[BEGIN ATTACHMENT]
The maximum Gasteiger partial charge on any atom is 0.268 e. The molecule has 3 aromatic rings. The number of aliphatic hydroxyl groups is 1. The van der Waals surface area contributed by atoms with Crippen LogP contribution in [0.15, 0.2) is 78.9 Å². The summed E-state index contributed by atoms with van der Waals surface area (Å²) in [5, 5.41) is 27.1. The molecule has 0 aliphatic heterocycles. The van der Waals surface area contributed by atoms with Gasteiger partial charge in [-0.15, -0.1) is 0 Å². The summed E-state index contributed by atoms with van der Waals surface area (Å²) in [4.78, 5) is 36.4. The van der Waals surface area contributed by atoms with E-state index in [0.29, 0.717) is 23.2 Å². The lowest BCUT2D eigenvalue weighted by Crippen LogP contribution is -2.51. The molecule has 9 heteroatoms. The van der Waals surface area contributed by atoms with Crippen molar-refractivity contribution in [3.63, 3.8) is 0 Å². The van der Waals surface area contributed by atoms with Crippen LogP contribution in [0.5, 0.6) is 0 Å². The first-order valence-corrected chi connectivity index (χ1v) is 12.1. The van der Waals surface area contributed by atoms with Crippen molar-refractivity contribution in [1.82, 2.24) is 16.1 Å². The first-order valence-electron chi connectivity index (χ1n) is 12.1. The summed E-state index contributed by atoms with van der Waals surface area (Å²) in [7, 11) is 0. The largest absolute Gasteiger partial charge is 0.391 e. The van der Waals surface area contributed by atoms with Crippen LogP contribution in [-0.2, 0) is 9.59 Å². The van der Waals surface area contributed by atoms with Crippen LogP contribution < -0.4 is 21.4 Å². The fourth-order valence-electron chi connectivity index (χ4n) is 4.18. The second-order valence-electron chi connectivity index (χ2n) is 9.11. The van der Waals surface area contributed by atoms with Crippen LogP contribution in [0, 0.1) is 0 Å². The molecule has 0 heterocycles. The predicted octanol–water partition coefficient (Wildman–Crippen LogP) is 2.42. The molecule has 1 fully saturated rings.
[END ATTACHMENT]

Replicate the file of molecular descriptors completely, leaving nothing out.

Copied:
The maximum Gasteiger partial charge on any atom is 0.268 e. The molecule has 3 aromatic rings. The number of aliphatic hydroxyl groups is 1. The van der Waals surface area contributed by atoms with Crippen LogP contribution in [0.15, 0.2) is 78.9 Å². The summed E-state index contributed by atoms with van der Waals surface area (Å²) in [5, 5.41) is 27.1. The molecule has 0 aliphatic heterocycles. The van der Waals surface area contributed by atoms with Gasteiger partial charge in [-0.15, -0.1) is 0 Å². The summed E-state index contributed by atoms with van der Waals surface area (Å²) in [4.78, 5) is 36.4. The van der Waals surface area contributed by atoms with E-state index in [0.29, 0.717) is 23.2 Å². The lowest BCUT2D eigenvalue weighted by Crippen LogP contribution is -2.51. The molecule has 9 heteroatoms. The van der Waals surface area contributed by atoms with Crippen molar-refractivity contribution in [3.63, 3.8) is 0 Å². The van der Waals surface area contributed by atoms with Crippen LogP contribution in [0.5, 0.6) is 0 Å². The first-order valence-corrected chi connectivity index (χ1v) is 12.1. The van der Waals surface area contributed by atoms with Crippen molar-refractivity contribution in [1.82, 2.24) is 16.1 Å². The first-order valence-electron chi connectivity index (χ1n) is 12.1. The summed E-state index contributed by atoms with van der Waals surface area (Å²) in [7, 11) is 0. The largest absolute Gasteiger partial charge is 0.391 e. The van der Waals surface area contributed by atoms with Crippen LogP contribution in [-0.2, 0) is 9.59 Å². The van der Waals surface area contributed by atoms with Crippen LogP contribution < -0.4 is 21.4 Å². The fourth-order valence-electron chi connectivity index (χ4n) is 4.18. The second-order valence-electron chi connectivity index (χ2n) is 9.11. The van der Waals surface area contributed by atoms with Crippen LogP contribution in [0, 0.1) is 0 Å². The molecule has 0 heterocycles. The predicted octanol–water partition coefficient (Wildman–Crippen LogP) is 2.42. The molecule has 1 fully saturated rings.